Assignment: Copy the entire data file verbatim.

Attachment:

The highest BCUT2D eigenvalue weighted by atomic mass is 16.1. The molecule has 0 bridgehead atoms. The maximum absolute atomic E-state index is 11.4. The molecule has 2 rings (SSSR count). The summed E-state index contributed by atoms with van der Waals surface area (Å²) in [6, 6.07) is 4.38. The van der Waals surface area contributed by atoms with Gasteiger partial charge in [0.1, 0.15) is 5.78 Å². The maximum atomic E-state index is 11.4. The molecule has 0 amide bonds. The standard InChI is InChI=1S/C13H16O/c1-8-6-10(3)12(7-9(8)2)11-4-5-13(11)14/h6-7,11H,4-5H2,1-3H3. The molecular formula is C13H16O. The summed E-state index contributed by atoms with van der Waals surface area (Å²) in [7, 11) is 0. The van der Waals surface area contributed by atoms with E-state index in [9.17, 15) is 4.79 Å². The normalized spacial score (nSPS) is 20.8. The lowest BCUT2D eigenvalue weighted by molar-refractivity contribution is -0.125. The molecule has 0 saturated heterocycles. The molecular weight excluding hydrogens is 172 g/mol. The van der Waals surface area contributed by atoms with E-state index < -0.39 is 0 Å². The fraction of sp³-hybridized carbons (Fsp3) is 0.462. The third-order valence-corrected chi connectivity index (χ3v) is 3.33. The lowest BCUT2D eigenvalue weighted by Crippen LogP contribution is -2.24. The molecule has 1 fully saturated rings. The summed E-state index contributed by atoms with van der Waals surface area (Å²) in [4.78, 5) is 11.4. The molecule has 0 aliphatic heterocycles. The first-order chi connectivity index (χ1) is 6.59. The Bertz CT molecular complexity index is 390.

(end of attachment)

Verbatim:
The highest BCUT2D eigenvalue weighted by atomic mass is 16.1. The molecule has 0 bridgehead atoms. The maximum absolute atomic E-state index is 11.4. The molecule has 2 rings (SSSR count). The summed E-state index contributed by atoms with van der Waals surface area (Å²) in [6, 6.07) is 4.38. The van der Waals surface area contributed by atoms with Gasteiger partial charge in [0.1, 0.15) is 5.78 Å². The maximum atomic E-state index is 11.4. The molecule has 0 amide bonds. The standard InChI is InChI=1S/C13H16O/c1-8-6-10(3)12(7-9(8)2)11-4-5-13(11)14/h6-7,11H,4-5H2,1-3H3. The molecular formula is C13H16O. The summed E-state index contributed by atoms with van der Waals surface area (Å²) in [7, 11) is 0. The van der Waals surface area contributed by atoms with E-state index in [9.17, 15) is 4.79 Å². The normalized spacial score (nSPS) is 20.8. The lowest BCUT2D eigenvalue weighted by molar-refractivity contribution is -0.125. The molecule has 0 saturated heterocycles. The molecular weight excluding hydrogens is 172 g/mol. The van der Waals surface area contributed by atoms with E-state index < -0.39 is 0 Å². The fraction of sp³-hybridized carbons (Fsp3) is 0.462. The third-order valence-corrected chi connectivity index (χ3v) is 3.33. The lowest BCUT2D eigenvalue weighted by Crippen LogP contribution is -2.24. The molecule has 1 fully saturated rings. The summed E-state index contributed by atoms with van der Waals surface area (Å²) in [4.78, 5) is 11.4. The molecule has 0 aliphatic heterocycles. The first-order chi connectivity index (χ1) is 6.59. The Bertz CT molecular complexity index is 390.